Obama brings Ukraine war home to U.S.

By Aaron Klein

Largely unreported sections of an executive order signed last week by President Obama grant the U.S. government the right to seize property of American citizens determined to be undermining, even indirectly, the democratic processes or threatening the peace in Ukraine.

The executive order does not define which actions constitute a threat to Ukrainian democracy or peace.

It cites the National Emergencies Act, which subjects to revocation the constitutional right to habeas corpus, the requirement to bring an arrested individual before a judge or court.

The text of the executive order extends to the actions of what it calls any “U.S Person.”

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A “”U.S. Person” is defined by the order as “any United States citizen, permanent resident alien, entity organized under the laws of the United States or any jurisdiction within the United States (including foreign branches), or any person in the United States.”

The order freezes property of “U.S. Persons” deemed by the treasury secretary in consultation with the secretary of state to have been “responsible for or complicit in, or to have engaged in, directly or indirectly” in the following:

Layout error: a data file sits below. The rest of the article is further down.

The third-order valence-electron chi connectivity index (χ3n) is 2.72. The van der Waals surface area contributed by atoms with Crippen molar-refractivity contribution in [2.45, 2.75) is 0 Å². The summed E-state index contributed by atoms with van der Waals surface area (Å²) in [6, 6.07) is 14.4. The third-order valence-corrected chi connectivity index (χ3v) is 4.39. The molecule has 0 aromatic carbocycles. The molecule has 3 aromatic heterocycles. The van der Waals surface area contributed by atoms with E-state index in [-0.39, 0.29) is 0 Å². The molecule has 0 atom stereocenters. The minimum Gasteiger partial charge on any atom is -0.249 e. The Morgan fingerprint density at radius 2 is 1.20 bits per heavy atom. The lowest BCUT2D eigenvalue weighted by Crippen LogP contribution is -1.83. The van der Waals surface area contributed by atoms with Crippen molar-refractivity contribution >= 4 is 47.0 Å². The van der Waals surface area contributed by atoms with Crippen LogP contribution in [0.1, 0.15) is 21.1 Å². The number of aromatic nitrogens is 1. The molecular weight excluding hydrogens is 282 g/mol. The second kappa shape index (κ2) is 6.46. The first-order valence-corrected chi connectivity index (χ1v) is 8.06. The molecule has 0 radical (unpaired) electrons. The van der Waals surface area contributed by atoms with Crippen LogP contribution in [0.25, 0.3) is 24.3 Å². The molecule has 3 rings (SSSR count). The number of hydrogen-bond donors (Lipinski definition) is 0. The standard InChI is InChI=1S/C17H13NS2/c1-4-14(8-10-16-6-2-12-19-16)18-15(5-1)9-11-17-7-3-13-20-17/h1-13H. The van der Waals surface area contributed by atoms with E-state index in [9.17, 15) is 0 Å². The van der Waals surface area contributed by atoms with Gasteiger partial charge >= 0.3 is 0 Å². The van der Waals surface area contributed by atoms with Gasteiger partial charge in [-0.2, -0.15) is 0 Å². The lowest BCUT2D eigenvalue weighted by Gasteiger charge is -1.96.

• Actions or policies that undermine democratic processes or institutions in Ukraine;
  • Actions or policies that threaten the peace, security, stability, sovereignty or territorial integrity of Ukraine; or
  • Misappropriation of state assets of Ukraine or of an economically significant entity in Ukraine.

It’s hardly the first time Obama has issued an executive order extending the National Emergencies Act. The act was cited in previous orders on Russian highly enriched uranium, Iran sanctions and national security threats by terrorists.

Much of the major news media coverage of last week’s executive order focused on the sections that seek to impose restrictions on Russia or foreign interests while scarcely mentioning U.S. citizens are impacted.

Reuters reported that “President Barack Obama on Thursday ordered sanctions on people responsible for Moscow’s military intervention in Ukraine’s Crimea Peninsula, including travel bans and freezing of their U.S. assets.”

CNN led the coverage by quoting senior administration officials telling reporters in a phone call the executive order means to “send a strong message that we intend to impose costs on Russia for this intervention.”

The Guardian newspaper of London ran the headline “U.S. imposes visa restrictions on Russian officials as Obama signs sanctions order.”

The second section of the order clamps down on “unrestricted immigrant and nonimmigrant entry” into the U.S. for those deemed to be undermining Ukraine’s democracy.

With additional research by Joshua Klein and Brenda J. Elliott.

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